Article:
In the aggregate, workers’ compensation insurers reported a modest increase in direct written premiums in the U.S. for the first six months of 2019 versus the same period 2018, up 2.2%. However, the 25 carriers with the largest dollar increase in their workers’ comp books of business grew their aggregate worker’s comp premium volume by 26.5%. This meant that the workers’ comp premium written by all others declined 0.7%. Aggregate dollar growth of workers’ comp from June 30, 2018, to June 30, 2019, was nearly $623,000,000.
Based upon our review of second quarter 2019 data, as reported by insurers reporting to the National Association of Insurance Commissioners, workers’ comp direct written premiums have increased for nine consecutive years.
Direct written premiums at midyear 2019 was nearly $28.5 billion, an all-time high. For comparison, the midyear amount for 2010 was $18.8 billion. However, the premium growth rate has consistently slowed over this period, from over 9% in 2011 over 2010 to a 0.4% increase in 2018 over 2017.
With the top 25 workers’ comp insurers reporting a higher growth rate in direct written premium than all other insurers, and the insurers comprising the Top 25 being larger and better known national brands, one might assume that they are executing rigorously vetted business models, and by doing so, taking profitable worker’s comp business from the rest of the industry. With the number of workers in the country at record highs, perhaps the Top 25 writers of workers’ comp are onto something that the rest of us are missing.
Although experts will often attribute state by state differences in premium changes for workers’ comp or the corresponding loss and loss adjustment expense ratio to payroll levels, level of employment, rate of unemployment, revisions in loss cost levels or benefit levels, or other quantitative phenomenon, permit me to ask readers, including worker’s comp underwriters at the Top 25, one question: “What do Alabama, Idaho, Kansas, Mississippi, Nebraska, North Carolina, South Carolina, South Dakota, Tennessee, Wisconsin and Wyoming, 11 states located in widely different geographical areas of the country, have in common with one another?”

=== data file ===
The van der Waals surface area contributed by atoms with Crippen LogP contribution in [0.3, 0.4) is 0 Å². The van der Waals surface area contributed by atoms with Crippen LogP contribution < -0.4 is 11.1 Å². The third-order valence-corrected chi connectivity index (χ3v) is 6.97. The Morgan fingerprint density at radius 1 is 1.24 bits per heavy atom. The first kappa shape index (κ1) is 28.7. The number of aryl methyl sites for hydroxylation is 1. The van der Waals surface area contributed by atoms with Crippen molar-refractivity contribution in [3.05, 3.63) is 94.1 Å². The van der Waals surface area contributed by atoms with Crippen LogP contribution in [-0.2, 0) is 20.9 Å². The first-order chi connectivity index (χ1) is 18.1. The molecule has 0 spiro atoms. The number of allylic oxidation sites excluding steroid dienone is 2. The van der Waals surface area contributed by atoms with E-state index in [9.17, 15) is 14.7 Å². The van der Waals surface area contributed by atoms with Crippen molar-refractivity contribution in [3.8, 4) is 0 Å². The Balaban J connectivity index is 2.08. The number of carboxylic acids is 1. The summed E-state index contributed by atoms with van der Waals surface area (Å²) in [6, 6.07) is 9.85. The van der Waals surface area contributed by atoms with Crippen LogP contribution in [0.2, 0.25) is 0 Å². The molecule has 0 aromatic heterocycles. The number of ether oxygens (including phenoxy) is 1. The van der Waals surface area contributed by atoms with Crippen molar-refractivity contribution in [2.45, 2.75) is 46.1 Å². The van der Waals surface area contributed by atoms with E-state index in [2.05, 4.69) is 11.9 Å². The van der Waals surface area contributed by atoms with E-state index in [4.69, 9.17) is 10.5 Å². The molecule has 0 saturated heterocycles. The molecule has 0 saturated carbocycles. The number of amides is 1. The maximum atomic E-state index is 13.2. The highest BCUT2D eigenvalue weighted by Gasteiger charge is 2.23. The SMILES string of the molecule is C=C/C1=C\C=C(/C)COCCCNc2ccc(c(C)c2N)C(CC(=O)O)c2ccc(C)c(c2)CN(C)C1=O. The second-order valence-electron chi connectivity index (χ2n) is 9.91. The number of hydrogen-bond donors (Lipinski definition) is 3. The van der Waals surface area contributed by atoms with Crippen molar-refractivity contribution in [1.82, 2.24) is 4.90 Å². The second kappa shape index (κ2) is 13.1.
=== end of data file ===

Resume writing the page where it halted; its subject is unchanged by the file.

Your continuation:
According to DISA Global Solutions, www.disa.com, these 11 states are the last in the Union where marijuana is fully illegal. However, in the other
39 states and the District of Columbia, the impact of growing, producing or harvesting marijuana (or prescribing or dispensing, etc.) may not necessitate a unique classification nor should those efforts be impacting existing classification codes. However, in the other 39 states and the District of Columbia, injured workers can, likely are, or would like to be, prescribed medical marijuana.
Why would injured workers prefer medical marijuana? The Centre for Disease Control and Prevention (CDC) has published reports indicating that the sales related to opioid prescriptions have quadrupled since 1999.
Concurrently, the CDC estimates that the number of deaths from opioids has similarly quadrupled since 1999. Workers read these same statistics and, with medical marijuana available in the overwhelming majority of states, might these workers request medical marijuana rather than opioids?
If they do make such requests, or if their medical professionals prescribe medical marijuana, have the worker’s comp statutes kept up with the laws, customs and practices, etc., of those who process and respond to workers’ comp claims?
In many jurisdictions, medical marijuana has been adjudicated to be a permissible workers’ comp treatment and therefore a reimbursable expense. A review also indicated that the decisions to date favoring reimbursement for medical marijuana were directed at workers’ comp insurance companies, third party administrators of workers’ comp claims, and at least one self-insured employer. In other words, pretty much all providers of workers’ comp insurance.
In the face of these rulings by the courts, and other cases that are in various stages of litigation, the applicable state laws may or may not permit the reimbursement of expenses associated with medical marijuana. In fact, some state laws bar such reimbursement. All writers of workers’ comp will need an answer to this dilemma.
The 25 carriers with the largest dollar amount of growth in workers’ comp through June 30, 2019, might be envied by those insurers whose dollar volume declined; however, the emergence of medical marijuana in 39 states and the District of Columbia concurrent with the national scrutiny of opioids may be the phenomenon to evaluate and understand.
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